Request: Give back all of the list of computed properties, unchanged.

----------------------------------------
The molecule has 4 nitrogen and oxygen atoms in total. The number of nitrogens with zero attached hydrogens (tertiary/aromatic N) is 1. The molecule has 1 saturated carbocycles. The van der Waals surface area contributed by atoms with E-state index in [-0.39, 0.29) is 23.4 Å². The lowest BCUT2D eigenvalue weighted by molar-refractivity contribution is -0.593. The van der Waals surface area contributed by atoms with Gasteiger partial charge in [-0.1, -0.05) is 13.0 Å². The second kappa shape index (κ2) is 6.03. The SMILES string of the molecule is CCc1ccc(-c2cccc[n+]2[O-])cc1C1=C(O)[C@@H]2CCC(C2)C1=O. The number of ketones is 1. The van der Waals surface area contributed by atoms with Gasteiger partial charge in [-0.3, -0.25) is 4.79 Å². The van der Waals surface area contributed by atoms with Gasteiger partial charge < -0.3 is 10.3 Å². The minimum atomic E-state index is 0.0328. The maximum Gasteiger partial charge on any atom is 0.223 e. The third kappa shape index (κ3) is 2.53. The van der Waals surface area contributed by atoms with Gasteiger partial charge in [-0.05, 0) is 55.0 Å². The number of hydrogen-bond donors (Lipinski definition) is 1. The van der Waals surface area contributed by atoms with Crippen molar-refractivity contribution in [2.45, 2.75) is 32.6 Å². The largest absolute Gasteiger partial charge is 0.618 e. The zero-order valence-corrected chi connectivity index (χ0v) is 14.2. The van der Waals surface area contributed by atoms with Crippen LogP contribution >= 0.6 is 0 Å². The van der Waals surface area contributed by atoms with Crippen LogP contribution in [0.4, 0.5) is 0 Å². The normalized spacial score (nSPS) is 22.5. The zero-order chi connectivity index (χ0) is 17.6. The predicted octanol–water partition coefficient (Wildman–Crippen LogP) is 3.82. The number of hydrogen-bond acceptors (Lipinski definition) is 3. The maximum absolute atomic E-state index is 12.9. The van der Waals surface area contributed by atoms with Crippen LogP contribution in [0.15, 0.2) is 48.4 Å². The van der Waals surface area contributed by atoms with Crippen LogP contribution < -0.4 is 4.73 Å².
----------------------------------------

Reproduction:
The molecule has 4 nitrogen and oxygen atoms in total. The number of nitrogens with zero attached hydrogens (tertiary/aromatic N) is 1. The molecule has 1 saturated carbocycles. The van der Waals surface area contributed by atoms with E-state index in [-0.39, 0.29) is 23.4 Å². The lowest BCUT2D eigenvalue weighted by molar-refractivity contribution is -0.593. The van der Waals surface area contributed by atoms with Gasteiger partial charge in [-0.1, -0.05) is 13.0 Å². The second kappa shape index (κ2) is 6.03. The SMILES string of the molecule is CCc1ccc(-c2cccc[n+]2[O-])cc1C1=C(O)[C@@H]2CCC(C2)C1=O. The number of ketones is 1. The van der Waals surface area contributed by atoms with Gasteiger partial charge in [-0.3, -0.25) is 4.79 Å². The van der Waals surface area contributed by atoms with Gasteiger partial charge < -0.3 is 10.3 Å². The minimum atomic E-state index is 0.0328. The maximum Gasteiger partial charge on any atom is 0.223 e. The third kappa shape index (κ3) is 2.53. The van der Waals surface area contributed by atoms with Gasteiger partial charge in [-0.05, 0) is 55.0 Å². The number of hydrogen-bond donors (Lipinski definition) is 1. The van der Waals surface area contributed by atoms with Crippen molar-refractivity contribution in [2.45, 2.75) is 32.6 Å². The largest absolute Gasteiger partial charge is 0.618 e. The zero-order valence-corrected chi connectivity index (χ0v) is 14.2. The van der Waals surface area contributed by atoms with Crippen LogP contribution >= 0.6 is 0 Å². The van der Waals surface area contributed by atoms with Crippen LogP contribution in [0.4, 0.5) is 0 Å². The normalized spacial score (nSPS) is 22.5. The zero-order chi connectivity index (χ0) is 17.6. The predicted octanol–water partition coefficient (Wildman–Crippen LogP) is 3.82. The number of hydrogen-bond acceptors (Lipinski definition) is 3. The maximum absolute atomic E-state index is 12.9. The van der Waals surface area contributed by atoms with Crippen LogP contribution in [0.15, 0.2) is 48.4 Å². The van der Waals surface area contributed by atoms with Crippen LogP contribution < -0.4 is 4.73 Å².